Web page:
Day 3 and it was 25C by 9.30am. Nonnweiler's parish church contains a curiosity: the 12th century Hubertuschlussel, or St. Hubertus's key, was heated and plunged into rabies bites, to cauterise them. For some unexplained reason the practice stopped in 1828. But the church was locked and we couldn't get in to see it. Near our destination we passsed a beaver dam. Hunting left the European beaver all but extinct towards the end of the 19th century but is had been reintroduced to two local brooks. We were struck by the modernity of houses and the lack of timber frames. Haus Doris, our hotel for the night, might not have been all that old either, but its geranium hung balconies and traditionally designed furniture gave it a long established look.

Day 4 started muggy and rainy. In the woods the thick canopy kept us dry but biting insects ambushed us. Crossing a peat bog we found more wild raspberries than we had ever seen in one spot. In the high places low cloud drifted wraith like around the trunks of towering beeches. As we traversed a high meadow a distant village emerged and disappeared again, as if behind glowing curtains. High grass dripped rainwater into my boots. At the Hotel zum Langenstein in Riveris they took them to a drying room. For dinner there was crisp skinned fried trout with waxy, boiled parsley potatoes and with it – for we were now in Moselle vineyard country – large glasses of dry Riesling. The king of grapes, saidour hostess.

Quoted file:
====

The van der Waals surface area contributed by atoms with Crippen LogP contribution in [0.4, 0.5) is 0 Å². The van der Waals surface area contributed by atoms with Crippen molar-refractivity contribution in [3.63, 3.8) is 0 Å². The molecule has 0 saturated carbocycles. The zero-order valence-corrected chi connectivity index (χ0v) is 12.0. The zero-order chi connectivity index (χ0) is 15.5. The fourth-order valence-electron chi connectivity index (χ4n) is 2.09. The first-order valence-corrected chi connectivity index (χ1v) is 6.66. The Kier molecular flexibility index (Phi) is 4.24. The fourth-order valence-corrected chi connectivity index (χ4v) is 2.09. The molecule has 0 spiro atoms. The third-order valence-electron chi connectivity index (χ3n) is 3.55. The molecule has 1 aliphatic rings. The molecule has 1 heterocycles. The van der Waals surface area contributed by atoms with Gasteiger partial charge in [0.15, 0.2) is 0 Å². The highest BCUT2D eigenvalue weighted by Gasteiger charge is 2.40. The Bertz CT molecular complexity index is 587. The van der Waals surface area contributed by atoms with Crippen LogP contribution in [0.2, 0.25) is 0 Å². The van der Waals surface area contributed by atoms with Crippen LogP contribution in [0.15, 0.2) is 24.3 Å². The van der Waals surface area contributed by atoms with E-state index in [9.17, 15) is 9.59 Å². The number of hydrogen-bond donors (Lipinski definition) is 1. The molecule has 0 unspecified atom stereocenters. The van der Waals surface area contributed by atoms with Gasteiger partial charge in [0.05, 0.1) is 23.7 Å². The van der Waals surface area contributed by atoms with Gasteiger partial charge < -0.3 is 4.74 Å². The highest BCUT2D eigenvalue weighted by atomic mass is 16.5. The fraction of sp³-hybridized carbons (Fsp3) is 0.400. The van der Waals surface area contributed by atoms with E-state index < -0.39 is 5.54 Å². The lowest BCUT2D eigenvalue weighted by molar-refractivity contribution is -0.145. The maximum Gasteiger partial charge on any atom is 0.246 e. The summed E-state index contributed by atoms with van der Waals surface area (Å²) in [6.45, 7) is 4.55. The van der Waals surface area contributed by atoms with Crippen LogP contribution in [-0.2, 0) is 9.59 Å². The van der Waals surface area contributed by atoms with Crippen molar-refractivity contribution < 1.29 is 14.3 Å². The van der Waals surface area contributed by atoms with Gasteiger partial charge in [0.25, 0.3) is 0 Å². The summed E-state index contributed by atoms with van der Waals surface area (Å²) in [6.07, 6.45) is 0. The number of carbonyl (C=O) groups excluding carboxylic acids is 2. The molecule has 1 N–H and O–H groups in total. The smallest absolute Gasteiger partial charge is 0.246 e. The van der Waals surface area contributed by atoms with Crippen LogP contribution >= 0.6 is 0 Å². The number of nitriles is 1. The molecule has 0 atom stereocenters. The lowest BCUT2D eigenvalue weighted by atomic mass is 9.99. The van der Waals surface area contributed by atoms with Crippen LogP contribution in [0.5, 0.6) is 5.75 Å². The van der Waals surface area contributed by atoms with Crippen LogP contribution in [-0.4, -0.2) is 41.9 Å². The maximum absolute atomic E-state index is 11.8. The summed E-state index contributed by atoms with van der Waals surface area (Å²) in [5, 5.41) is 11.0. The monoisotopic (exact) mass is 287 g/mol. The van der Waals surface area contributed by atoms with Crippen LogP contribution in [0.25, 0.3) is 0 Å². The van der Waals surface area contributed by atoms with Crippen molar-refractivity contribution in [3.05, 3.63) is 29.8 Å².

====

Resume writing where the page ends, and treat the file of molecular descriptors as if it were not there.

Day 5 was our last on the trail. Buoyed by fresher air and intermittent sunshine we headed for our last stop– Trier. We were concerned that the final few kilometres would be on streets through the city buil up outskirts but the trail was artfully designed, leading us across fields, through trees and then along a vine covered hillside until the spires of Trier's cathedral and its Roman amphitheatre came into view below. Down the hill, a half kilometre or so past the stunning brickwork of Emperor Constantine's Baths and we emerged abruptlyfrom rural solitude, mingling with crowds and getting a taste, if not a glimpse, of the elusive wild boar.

How: Details of the trail and packages (including b&b, baggage transfer, packed lunches and transfer to your starting point if public transport isn't available) can be found at the Rhineland - Palatinate Tourist Board site: http://www.romantic-germany.info/Hiking-package-Saar-Hunsrueck-St.4276.0.html You can tailor-make your route but a seven stage tour, for example, costs €480. The most convenient way to get there is on Ryanair (http://www.ryanair.com) to Frankfurt-Hahn airport, which is a short taxi ride from out first hotel in Morbach. Local information also available from the Hunsruck Tourist Board at http://hunsruecktouristik.de.

This article was first publised by Alastair Mckenzie's Travel Lists 


Tuesday, 3 July 2012